The Strategist

Will the US impose new sanctions on Iran?


04/04/2019 - 11:38



The US promised new sanctions against Iran. They can be introduced in May. The country’s goal is to persuade businesses to abandon cooperation with the Islamic Republic. Experts believe that Washington will choose this way to achieve an even greater decline in oil exports from Iran. This will lead to an increase in inflation and further impoverishment of the population, but Tehran will not abandon the confrontation.



Public Domain photo
Public Domain photo
The US is preparing a new strike on Iran. The United States intends to impose new sanctions on the Islamic Republic, which will hit those sectors of the economy that were not previously affected by restrictive measures. This was reported by Reuters, referring to a high-ranking representative of the Presidential Administration Donald Trump.

According to him, the United States wants to preserve the "cooling effect" in the Iranian economy. “We want the business to continue to believe that it is now a terrible idea to do business with Iran,” said the government official. He argues that new sanctions may be introduced in May of this year.

Washington resumed sanctions rhetoric against Iran last March, accusing Tehran of failing to fulfill the nuclear deal and announcing imminent withdrawal of the United States from the Joint Comprehensive Plan of Action on Iran Nuclear Issue, and resumption of frozen sanctions against this country.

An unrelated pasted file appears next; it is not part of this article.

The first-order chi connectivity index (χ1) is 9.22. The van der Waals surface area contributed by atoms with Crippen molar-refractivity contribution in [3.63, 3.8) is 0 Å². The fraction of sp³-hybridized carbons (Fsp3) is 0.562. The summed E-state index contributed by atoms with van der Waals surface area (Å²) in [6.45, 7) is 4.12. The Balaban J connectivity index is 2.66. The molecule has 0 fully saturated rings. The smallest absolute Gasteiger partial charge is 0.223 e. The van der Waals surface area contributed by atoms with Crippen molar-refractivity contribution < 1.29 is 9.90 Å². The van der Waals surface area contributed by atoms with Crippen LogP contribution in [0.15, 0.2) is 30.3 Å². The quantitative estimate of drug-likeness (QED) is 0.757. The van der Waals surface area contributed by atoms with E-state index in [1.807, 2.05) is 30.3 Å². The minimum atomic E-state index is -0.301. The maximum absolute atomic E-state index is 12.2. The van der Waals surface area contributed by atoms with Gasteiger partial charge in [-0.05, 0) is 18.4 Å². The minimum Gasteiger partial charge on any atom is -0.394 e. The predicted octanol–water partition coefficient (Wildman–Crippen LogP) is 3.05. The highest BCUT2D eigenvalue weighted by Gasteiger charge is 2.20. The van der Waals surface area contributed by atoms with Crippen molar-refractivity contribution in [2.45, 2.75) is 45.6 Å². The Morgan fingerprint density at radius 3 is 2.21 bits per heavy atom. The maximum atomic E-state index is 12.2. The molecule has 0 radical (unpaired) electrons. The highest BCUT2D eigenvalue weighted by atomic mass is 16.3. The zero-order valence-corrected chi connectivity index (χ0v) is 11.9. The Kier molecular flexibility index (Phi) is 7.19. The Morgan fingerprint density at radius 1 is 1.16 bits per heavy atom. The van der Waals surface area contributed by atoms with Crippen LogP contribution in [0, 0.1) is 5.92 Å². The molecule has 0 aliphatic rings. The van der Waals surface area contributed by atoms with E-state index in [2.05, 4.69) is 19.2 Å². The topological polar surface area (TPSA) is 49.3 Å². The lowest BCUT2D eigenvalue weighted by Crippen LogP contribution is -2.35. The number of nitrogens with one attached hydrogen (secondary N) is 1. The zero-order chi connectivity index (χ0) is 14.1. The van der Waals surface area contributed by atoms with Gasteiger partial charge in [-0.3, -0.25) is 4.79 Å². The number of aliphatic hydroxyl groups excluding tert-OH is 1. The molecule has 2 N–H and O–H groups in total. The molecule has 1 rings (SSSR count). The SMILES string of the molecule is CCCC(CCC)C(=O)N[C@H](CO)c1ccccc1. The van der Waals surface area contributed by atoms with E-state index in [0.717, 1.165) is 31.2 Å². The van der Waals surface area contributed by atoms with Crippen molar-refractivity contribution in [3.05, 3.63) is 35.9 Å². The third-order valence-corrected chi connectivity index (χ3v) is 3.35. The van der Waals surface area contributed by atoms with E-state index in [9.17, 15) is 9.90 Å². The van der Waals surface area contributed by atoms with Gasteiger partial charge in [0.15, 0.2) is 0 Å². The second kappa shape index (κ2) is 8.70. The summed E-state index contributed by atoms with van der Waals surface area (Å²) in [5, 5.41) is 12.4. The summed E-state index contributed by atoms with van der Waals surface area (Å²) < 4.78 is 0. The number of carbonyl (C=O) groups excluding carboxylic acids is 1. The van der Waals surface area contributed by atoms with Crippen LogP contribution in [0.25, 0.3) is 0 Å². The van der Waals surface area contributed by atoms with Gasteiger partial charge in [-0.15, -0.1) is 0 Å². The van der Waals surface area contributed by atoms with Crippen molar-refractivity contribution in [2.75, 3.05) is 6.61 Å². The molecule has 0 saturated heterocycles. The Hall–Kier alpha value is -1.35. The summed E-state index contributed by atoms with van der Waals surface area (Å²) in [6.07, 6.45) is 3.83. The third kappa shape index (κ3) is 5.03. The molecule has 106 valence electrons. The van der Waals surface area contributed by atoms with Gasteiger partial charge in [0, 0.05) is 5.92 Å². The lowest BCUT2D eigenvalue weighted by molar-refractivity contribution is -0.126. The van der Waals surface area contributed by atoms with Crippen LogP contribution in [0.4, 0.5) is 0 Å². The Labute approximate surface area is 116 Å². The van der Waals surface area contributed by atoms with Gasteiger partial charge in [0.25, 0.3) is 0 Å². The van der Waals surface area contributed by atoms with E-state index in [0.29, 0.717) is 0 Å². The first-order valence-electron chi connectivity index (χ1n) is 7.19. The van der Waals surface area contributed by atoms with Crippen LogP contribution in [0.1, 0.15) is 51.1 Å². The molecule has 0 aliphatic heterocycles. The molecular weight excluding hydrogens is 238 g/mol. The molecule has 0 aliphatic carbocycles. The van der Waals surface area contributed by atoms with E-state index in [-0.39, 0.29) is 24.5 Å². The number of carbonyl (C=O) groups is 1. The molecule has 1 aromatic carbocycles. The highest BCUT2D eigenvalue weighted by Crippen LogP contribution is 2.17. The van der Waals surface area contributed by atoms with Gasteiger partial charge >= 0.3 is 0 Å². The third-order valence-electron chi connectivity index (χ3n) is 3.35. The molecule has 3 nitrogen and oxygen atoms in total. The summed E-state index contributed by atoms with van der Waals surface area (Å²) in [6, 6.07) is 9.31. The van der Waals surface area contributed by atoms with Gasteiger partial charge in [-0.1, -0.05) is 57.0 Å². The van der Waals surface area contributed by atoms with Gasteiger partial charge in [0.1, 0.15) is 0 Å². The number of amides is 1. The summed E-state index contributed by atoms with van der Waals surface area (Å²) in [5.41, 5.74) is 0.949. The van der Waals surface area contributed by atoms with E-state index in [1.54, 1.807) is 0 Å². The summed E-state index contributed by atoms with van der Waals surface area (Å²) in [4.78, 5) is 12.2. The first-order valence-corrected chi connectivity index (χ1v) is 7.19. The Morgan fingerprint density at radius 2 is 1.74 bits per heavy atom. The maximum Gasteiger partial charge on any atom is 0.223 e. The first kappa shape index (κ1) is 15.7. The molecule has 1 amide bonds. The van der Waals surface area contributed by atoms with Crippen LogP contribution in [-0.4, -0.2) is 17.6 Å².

After that, the United States began to impose anti-Iran sanctions. The first block of restrictive measures by the United States implied restrictions on trade with Tehran in gold and a number of metals, operations with its national currency and national debt, as well as a ban on sale of dollars to the Iranian government. Also, the United States banned export of Persian carpets.

The second, autumn block of US sanctions, was already more serious. The restrictions concerned the energy sector of Iran, transactions related to hydrocarbons, and transactions related to the central bank of Iran. Iran was disconnected from the international interbank SWIFT system. The only concession that was made in the United States allowed a number of countries to continue to export oil from Iran for six months. Among them were Greece, India, Italy, China, Taiwan, Turkey, South Korea and Japan.

At the same time, even before introduction of sanctions, investors and foreign partners began to leave Iranian energy projects.

In May, the deadline for the above-mentioned exception ends. Since the United States previously stated that one of the goals was to completely nullify deliveries, then, most likely, Washington will adhere to this plan.

However, America is unlikely to completely ban the export of oil from Iran. Perhaps there will be a total ban on purchase of oil from Iran in respect of some of the eight countries. For example, it could be Italy and Greece, which already reduced their imports to zero. Or, alternatively, there will be a requirement for a certain quota of the maximum possible level of supply with its gradual decrease.

The most aggressive scenario implies a total ban on the purchase of Iranian oil as early as May, but its likelihood is assessed as low. This would lead to an increase in oil prices, and a barrel of oil above $ 70 does not suit Donald Trump. Thus, strict restrictions on supply in this case are questionable, because it will contribute to further growth of quotations.

Meanwhile, Iran is clearly experiencing not the best of times even without new US sanctions. According to the IMF, inflation in recent months has accelerated in the country to 30% (the real rate has lost half of its value since the beginning of the year), and budget revenues continue to decrease.

source: bloomberg.com, reuters.com